These markets won't be efficient until sellers--that's you--have as much access to them as buyers. A handful of progressive companies have taken first steps in that direction. Chase Manhattan Bank's Career Vision program, launched last year, offers employees confidential self-assessment tests; training in skills like project management, teamwork, and finance; career advisers who help them plan training, get project assignments, or even change departments; and access to a list of other employees who have volunteered to let, say, a wanna-be derivatives trader spend a day shadowing them to learn about the work.

New hires at Sun Microsystems receive in their orientation packets information about Sun's Career Resilience program. It began in 1991 as an outplacement service but now offers a full range of assessment and counseling services to help people in the internal labor market--and for those who want out, even an introduction to the independent Career Action Center down the road in Palo Alto. There they can network with fellow seekers, meet with counselors, research a library of fat clip files about local companies, check job listings, or attend seminars on subjects like rasuma writing, entrepreneurship, and careers in biotechnology or multimedia. Like Alumnae Resources in San Francisco, the Career Action Center began in the 1970s as a job-hunting resource for women and, unisex now, is jam-packed with people, mostly knowledge workers, who want to change careers or learn about the markets for their skills: 95% of Alumnae Resources' members have college degrees, and seven out of ten are currently employed.

Where project-based work is long established, these markets are in full swing: Think of Hollywood, with its world of casting people and talent agents. As virtual corporations become widespread, predicts Mel Warriner of Walt Disney Imagineering, "if you're not in a company's core group, you'll end up a free agent, connected with human-resources brokers. Talent brokers are the analogue for the new millennium of the financial dealmakers of the 1980s."

THE FUNDAMENTAL CAREER CHOICE IS NOT BETWEEN ONE COMPANY AND ANOTHER, BUT BETWEEN SPECIALIZING AND GENERALIZING. In the days of Organization Man, we looked on companies not only to employ us but also to define us. We were IBMers in white shirts, Alcoans in black wingtips, Citibankers, Ford men. Nowadays, that way lies not only a career crisis but an identity crisis too.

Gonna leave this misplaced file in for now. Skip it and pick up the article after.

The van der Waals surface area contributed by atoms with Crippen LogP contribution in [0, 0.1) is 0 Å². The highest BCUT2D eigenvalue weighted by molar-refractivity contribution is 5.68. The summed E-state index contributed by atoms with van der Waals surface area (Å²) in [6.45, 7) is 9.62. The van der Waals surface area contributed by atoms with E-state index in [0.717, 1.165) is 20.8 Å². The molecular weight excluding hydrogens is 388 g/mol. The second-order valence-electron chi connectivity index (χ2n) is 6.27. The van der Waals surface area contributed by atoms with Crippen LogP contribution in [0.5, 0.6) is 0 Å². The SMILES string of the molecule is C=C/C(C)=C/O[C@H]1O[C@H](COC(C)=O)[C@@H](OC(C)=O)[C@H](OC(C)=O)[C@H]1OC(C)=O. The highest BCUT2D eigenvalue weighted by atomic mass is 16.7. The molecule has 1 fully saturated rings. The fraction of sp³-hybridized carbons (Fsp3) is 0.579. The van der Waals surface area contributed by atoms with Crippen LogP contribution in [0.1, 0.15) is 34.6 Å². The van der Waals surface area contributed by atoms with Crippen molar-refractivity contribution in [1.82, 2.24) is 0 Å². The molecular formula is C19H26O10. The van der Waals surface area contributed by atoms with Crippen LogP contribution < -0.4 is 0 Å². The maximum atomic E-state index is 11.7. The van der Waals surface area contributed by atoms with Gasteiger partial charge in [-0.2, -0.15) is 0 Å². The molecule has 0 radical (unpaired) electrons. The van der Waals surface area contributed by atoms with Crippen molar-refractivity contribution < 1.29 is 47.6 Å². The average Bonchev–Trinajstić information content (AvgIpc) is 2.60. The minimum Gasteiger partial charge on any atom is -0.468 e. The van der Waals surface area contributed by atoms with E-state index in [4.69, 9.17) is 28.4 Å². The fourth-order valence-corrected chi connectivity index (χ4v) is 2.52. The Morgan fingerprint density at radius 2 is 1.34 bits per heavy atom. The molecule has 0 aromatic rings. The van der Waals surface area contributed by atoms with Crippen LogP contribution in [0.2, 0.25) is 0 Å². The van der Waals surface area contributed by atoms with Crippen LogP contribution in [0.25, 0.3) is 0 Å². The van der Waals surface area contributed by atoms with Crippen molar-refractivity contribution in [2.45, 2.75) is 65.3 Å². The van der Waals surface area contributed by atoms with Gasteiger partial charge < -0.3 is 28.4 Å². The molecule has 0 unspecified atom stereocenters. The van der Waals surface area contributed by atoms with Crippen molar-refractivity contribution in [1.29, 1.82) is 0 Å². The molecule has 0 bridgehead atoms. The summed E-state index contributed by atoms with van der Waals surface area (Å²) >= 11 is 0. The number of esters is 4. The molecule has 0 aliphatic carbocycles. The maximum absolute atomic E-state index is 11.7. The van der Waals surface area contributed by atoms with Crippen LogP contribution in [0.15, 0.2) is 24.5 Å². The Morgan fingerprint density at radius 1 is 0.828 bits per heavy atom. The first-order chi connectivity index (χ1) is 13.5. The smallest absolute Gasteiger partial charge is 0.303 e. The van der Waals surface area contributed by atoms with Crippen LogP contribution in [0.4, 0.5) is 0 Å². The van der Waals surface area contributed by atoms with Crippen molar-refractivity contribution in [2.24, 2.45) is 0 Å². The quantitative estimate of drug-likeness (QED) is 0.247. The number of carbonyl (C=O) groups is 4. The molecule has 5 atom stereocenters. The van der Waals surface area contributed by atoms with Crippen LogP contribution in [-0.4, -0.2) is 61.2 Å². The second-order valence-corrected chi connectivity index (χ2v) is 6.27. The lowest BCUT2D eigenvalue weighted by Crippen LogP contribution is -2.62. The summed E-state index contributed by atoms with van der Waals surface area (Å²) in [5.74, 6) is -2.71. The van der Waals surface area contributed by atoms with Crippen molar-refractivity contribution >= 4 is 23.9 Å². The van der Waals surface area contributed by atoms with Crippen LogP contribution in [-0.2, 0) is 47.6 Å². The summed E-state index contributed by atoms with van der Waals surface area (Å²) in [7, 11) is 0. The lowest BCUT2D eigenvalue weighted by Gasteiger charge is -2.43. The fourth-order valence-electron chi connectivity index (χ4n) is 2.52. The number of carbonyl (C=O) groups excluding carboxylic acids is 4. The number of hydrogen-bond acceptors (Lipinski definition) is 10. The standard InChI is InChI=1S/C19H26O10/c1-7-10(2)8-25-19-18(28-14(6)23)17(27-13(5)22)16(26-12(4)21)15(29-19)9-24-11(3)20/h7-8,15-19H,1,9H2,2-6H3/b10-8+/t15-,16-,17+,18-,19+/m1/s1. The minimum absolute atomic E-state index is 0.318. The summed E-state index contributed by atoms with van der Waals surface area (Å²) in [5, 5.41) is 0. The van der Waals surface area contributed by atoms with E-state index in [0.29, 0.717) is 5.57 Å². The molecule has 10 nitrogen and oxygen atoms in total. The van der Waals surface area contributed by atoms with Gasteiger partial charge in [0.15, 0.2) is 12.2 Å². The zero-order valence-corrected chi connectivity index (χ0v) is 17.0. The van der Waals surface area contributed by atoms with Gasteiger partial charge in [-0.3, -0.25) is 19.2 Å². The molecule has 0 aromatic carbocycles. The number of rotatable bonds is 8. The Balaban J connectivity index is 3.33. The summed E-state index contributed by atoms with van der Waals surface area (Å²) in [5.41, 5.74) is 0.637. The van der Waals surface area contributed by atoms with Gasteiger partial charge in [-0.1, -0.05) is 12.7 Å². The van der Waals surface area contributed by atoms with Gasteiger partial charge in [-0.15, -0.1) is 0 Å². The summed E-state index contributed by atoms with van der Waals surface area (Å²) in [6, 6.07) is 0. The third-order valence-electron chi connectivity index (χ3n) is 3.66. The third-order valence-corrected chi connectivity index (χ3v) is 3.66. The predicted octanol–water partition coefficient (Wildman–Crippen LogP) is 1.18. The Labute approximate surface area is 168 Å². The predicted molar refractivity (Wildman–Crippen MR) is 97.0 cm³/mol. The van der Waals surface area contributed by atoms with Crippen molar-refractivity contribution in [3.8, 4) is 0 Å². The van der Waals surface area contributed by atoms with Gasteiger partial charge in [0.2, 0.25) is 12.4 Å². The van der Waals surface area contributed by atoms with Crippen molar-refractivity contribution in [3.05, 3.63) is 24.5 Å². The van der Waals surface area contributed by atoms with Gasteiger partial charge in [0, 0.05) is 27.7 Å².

Far better to peg your soul to your talent. You are a chemist (currently working for Du Pont), a manager (your paycheck says General Electric), a human resources professional (once at Procter & Gamble, now with Intel, thinking of going on your own).

"I'm a salesman," says William Paine, 27, when asked about work. Where do you work? "Six hundred California Street." What do you sell? "Bonds." It takes four questions--for whom do you work? --before he says, "Gruntal & Co.," where Paine is a bond salesmen in the San Francisco office. Not that he doesn't feel loyal to Gruntal: "I'm very loyal. I'll remain loyal if they supply me the things I need. They owe me phones, a computer, execution, and inventory. I owe them integrity and production." Paine's self-description--you are what you do for your customers--is as clear a description of the new career contract as there is.

It leads directly to a crucial, career-defining choice: specialist or generalist? Do you follow your talent to a lofty acme of expertise or make it the central massif of a range of skills? Consider the management of a football team, Michael Hammer suggests. One group of coaches are generalists: the offensive and defensive coordinators, whose very name defines their generalist role. They plan, drill, and supervise the execution of plays ("projects"), melding players into a team. Another set are specialists: the position coaches for the quarterbacks, linebackers, and receivers, whose job is to develop players' particular functional expertise.